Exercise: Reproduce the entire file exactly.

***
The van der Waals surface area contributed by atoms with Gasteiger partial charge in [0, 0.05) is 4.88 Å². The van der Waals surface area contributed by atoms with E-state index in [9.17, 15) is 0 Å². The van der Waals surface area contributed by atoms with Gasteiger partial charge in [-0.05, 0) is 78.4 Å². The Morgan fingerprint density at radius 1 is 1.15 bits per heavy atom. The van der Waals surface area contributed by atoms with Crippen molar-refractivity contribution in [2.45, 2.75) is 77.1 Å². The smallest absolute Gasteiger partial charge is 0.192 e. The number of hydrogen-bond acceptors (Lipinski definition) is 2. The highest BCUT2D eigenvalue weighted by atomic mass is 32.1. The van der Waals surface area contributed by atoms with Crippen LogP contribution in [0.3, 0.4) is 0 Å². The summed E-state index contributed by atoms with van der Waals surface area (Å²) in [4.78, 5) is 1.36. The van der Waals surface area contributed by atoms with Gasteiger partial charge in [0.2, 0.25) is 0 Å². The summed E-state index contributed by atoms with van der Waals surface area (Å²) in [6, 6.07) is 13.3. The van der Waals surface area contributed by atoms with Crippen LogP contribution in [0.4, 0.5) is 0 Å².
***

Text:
The van der Waals surface area contributed by atoms with Gasteiger partial charge in [0, 0.05) is 4.88 Å². The van der Waals surface area contributed by atoms with E-state index in [9.17, 15) is 0 Å². The van der Waals surface area contributed by atoms with Gasteiger partial charge in [-0.05, 0) is 78.4 Å². The Morgan fingerprint density at radius 1 is 1.15 bits per heavy atom. The van der Waals surface area contributed by atoms with Crippen molar-refractivity contribution in [2.45, 2.75) is 77.1 Å². The smallest absolute Gasteiger partial charge is 0.192 e. The number of hydrogen-bond acceptors (Lipinski definition) is 2. The highest BCUT2D eigenvalue weighted by atomic mass is 32.1. The van der Waals surface area contributed by atoms with Crippen LogP contribution in [0.3, 0.4) is 0 Å². The summed E-state index contributed by atoms with van der Waals surface area (Å²) in [4.78, 5) is 1.36. The van der Waals surface area contributed by atoms with Gasteiger partial charge in [0.2, 0.25) is 0 Å². The summed E-state index contributed by atoms with van der Waals surface area (Å²) in [6, 6.07) is 13.3. The van der Waals surface area contributed by atoms with Crippen LogP contribution in [0.4, 0.5) is 0 Å².